Why City of San Diego Proposed Ordinance section 42.0706 is Unconstitutional
The “puppy” Ordinance prohibiting the sale of cats, dogs and rabbits at pet stores is
1) It Is Void for Vagueness: It reads “prohibit the sale of dogs, cats, and rabbits in retail businesses, pet stores, or other commercial establishments within City Limits”. As written, it is difficult to understand what is and is not included under “other commercial establishments”. That could mean a veterinary clinic, an animal hospital, a farm. An average person may also be afraid to sell a dog or cat or a rabbit to another person (a pet is considered property) for fear that he/she may be violating the law. The US Constitution allows the sale of personal property between individuals.
Generally a statute is void for vagueness and unenforceable if it is too vague for the
average citizen to understand. There are several ways, senses or reasons a statute might be
considered vague. In general, a statute might be called void for vagueness reasons when an
average citizen cannot generally determine what persons are regulated, what conduct is
prohibited, or what punishment may be imposed.
2) Violates the Dormant Commerce Clause: The pets sold at the commercial
establishments, specifically the puppies, are bred by nationally recognized AKC certified breeders, meaning the best of the best. By limiting the sale of puppies to municipal animal shelters, the humane society or non-profit rescue organizations, the Ordinance is limiting or closing down altogether access to the market place in the City of San Diego by out of state participants. The Supreme Court in multiple cases has ruled this practice as unconstitutional. It is difficult to justify any legitimate reason why in-staters should have access to a state’s resources that is denied to out-of-staters. All the out-of-state breeders are highly reputable and follow all federal and state law, including the Animal Welfare Act, and are duly licensed by the United States Department of Agriculture.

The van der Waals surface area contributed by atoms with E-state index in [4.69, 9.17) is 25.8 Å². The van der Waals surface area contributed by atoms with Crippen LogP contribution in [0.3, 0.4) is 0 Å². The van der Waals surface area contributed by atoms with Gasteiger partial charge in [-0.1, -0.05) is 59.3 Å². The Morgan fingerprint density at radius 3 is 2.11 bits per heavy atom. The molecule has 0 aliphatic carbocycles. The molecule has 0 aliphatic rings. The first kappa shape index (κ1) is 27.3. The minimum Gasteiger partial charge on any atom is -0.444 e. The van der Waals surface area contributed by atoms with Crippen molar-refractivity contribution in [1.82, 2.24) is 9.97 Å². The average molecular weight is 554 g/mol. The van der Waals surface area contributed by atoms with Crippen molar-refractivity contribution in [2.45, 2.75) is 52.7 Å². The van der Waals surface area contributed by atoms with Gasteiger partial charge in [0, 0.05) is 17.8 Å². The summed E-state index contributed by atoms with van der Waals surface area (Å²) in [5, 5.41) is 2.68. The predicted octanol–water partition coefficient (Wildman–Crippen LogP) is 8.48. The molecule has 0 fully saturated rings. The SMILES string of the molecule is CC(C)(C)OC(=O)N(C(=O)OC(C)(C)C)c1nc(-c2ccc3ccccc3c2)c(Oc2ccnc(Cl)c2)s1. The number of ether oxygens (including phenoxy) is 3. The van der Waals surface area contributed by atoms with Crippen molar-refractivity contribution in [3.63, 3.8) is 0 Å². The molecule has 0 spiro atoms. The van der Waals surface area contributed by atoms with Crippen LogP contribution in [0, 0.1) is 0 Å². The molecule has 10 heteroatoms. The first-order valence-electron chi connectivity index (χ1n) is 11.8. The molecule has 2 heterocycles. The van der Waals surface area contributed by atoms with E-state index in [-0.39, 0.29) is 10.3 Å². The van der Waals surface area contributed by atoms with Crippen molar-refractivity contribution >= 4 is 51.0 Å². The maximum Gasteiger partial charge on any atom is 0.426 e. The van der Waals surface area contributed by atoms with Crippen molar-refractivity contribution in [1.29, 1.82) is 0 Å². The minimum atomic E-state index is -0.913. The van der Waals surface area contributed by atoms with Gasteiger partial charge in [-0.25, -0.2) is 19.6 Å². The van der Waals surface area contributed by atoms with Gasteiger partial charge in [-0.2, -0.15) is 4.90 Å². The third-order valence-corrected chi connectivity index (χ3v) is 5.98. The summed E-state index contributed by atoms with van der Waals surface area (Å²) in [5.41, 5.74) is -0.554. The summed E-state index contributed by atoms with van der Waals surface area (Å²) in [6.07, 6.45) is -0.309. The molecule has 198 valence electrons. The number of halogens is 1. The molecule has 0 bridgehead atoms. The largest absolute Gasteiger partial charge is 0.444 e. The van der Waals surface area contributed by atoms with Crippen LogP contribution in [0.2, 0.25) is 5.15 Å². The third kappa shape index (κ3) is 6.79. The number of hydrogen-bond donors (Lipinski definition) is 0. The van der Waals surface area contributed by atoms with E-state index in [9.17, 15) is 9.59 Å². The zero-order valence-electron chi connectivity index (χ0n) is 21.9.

In addition to being unconstitutional, the ordinance would in effect result in the loss of several jobs of the employees of the pet stores who sell the animals affected. These businesses all pay sales taxes, state and federal income taxes and property taxes. All that would go away because of this ordinance.
The stores that sell puppies are highly specialized in the care and handling of puppies. Whereas puppies sold in animal shelters or the humane society are mixed with other animals such as birds, snakes, rats, in huge numbers. The establishments that sell puppies only have a few at any one time and each puppy receives extensive individual attention, which is not possible in the large animal shelters. All puppies that arrive at the puppy stores are eventually sold, whereas puppies that are put up for adoption at the humane society or animal shelters may eventually if not adopted, be destroyed. It is better to let the market place handle this situation.
Current law such as the “Puppy Lemon Law” as well as the self-regulation of reputable professional breeders, all of which employ veterinary doctors, ensure the welfare of the puppies.
This ordinance is unnecessary and I urge a “no” vote.
By David Salinas, President
San Diego Puppy Inc.